The greatest risk from being bitten by a tick is that, if they are infected, they are able to transmit severe disease to the animal or person that they are feeding from. Lyme disease is the most common tick transmitted disease seen in Scotland, and if left untreated, Lyme disease can cause serious chronic disease in both people and dogs. There are also increasing numbers of other tick-transmitted diseases, including Babesiosis and Ehrlichiosis infection starting to be diagnosed in the UK, so watch out as these infections are spreading northwards.
Any ticks that you find attached to your pet need to be safely removed, so you should contact our veterinary team for advice if you are unsure of how to do this. If a tick is not correctly removed then the head may be left under the skin, which can result in an infection. The best way to protect your pet from ticks and any disease that they may carry is to ensure your pet’s parasite control treatment covers ticks, and is used at the recommended intervals.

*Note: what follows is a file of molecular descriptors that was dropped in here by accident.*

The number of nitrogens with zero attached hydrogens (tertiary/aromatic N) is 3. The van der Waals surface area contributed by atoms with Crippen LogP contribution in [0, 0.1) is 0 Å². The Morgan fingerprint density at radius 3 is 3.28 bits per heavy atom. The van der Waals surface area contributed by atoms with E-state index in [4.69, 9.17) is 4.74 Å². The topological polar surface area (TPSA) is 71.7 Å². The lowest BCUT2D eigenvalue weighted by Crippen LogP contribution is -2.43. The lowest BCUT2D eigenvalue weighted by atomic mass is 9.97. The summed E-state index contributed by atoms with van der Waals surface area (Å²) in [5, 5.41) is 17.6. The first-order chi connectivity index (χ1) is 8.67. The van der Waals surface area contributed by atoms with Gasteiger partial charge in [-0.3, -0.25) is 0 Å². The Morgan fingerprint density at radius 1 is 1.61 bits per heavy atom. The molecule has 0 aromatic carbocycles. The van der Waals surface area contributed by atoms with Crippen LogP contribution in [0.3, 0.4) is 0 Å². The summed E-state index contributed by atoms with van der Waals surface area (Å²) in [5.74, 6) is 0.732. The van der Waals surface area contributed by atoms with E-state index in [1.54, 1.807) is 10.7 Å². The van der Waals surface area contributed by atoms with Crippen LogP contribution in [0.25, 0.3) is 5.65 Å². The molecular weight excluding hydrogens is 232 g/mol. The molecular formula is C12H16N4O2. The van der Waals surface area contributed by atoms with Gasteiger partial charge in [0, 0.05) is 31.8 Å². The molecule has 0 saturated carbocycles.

Fleas are a common parasite that can cause problems for many of our pets including dogs, cats, and even rabbits. They are irritating and itchy, and any pet affected by fleas will commonly cause themselves painful skin injuries as a result of scratching. In young puppies and kittens, they can even suck enough blood to cause anaemia. Some pets with Flea Allergic Dermatitis are particularly sensitive to flea saliva, so if bitten they will develop a severe skin reaction. Regular preventative flea treatment is particularly important for sensitive pets to protect them from developing skin issues.
While fleas cannot live on people, they can bite and cause itchy skin lesions, which are unpleasant. However, fleas can also carry the bacteria Bartonella, which can cause infection in cats and people who come into contact with infected flea faeces. This disease is often referred to as Cat Scratch Disease, as people can also contract Bartonella through a scratch from an infected cat.